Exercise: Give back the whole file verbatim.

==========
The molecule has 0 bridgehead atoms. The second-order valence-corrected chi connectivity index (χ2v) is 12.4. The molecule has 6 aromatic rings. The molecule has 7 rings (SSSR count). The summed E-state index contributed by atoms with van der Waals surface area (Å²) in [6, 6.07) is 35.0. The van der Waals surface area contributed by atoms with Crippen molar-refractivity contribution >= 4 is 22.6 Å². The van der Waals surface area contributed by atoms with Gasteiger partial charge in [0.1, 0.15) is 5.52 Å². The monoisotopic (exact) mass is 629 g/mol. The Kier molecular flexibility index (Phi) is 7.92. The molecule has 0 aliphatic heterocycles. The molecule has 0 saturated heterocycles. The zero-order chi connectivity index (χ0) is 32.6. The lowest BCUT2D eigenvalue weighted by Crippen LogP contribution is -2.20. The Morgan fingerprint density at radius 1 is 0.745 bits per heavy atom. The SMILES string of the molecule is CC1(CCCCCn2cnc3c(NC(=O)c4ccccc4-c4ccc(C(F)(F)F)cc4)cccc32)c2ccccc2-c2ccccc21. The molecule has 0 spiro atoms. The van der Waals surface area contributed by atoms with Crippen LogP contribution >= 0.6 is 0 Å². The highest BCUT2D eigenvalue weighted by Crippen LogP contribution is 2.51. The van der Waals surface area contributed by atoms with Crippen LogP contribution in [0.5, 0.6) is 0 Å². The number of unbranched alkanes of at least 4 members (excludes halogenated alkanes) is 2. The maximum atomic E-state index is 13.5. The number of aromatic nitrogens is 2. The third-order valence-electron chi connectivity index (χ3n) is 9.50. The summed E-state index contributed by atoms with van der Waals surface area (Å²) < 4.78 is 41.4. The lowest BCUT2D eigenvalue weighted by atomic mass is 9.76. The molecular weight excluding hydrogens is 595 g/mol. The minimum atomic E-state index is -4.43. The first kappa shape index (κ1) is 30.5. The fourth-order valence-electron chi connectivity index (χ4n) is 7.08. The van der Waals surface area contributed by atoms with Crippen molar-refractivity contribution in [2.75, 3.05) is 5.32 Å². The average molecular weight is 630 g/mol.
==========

The molecule has 0 bridgehead atoms. The second-order valence-corrected chi connectivity index (χ2v) is 12.4. The molecule has 6 aromatic rings. The molecule has 7 rings (SSSR count). The summed E-state index contributed by atoms with van der Waals surface area (Å²) in [6, 6.07) is 35.0. The van der Waals surface area contributed by atoms with Crippen molar-refractivity contribution >= 4 is 22.6 Å². The van der Waals surface area contributed by atoms with Gasteiger partial charge in [0.1, 0.15) is 5.52 Å². The monoisotopic (exact) mass is 629 g/mol. The Kier molecular flexibility index (Phi) is 7.92. The molecule has 0 aliphatic heterocycles. The molecule has 0 saturated heterocycles. The zero-order chi connectivity index (χ0) is 32.6. The lowest BCUT2D eigenvalue weighted by Crippen LogP contribution is -2.20. The Morgan fingerprint density at radius 1 is 0.745 bits per heavy atom. The SMILES string of the molecule is CC1(CCCCCn2cnc3c(NC(=O)c4ccccc4-c4ccc(C(F)(F)F)cc4)cccc32)c2ccccc2-c2ccccc21. The molecule has 0 spiro atoms. The van der Waals surface area contributed by atoms with Crippen LogP contribution >= 0.6 is 0 Å². The highest BCUT2D eigenvalue weighted by Crippen LogP contribution is 2.51. The van der Waals surface area contributed by atoms with Crippen LogP contribution in [0.5, 0.6) is 0 Å². The number of unbranched alkanes of at least 4 members (excludes halogenated alkanes) is 2. The maximum atomic E-state index is 13.5. The number of aromatic nitrogens is 2. The third-order valence-electron chi connectivity index (χ3n) is 9.50. The summed E-state index contributed by atoms with van der Waals surface area (Å²) < 4.78 is 41.4. The lowest BCUT2D eigenvalue weighted by atomic mass is 9.76. The molecular weight excluding hydrogens is 595 g/mol. The minimum atomic E-state index is -4.43. The first kappa shape index (κ1) is 30.5. The fourth-order valence-electron chi connectivity index (χ4n) is 7.08. The van der Waals surface area contributed by atoms with Crippen molar-refractivity contribution in [2.75, 3.05) is 5.32 Å². The average molecular weight is 630 g/mol.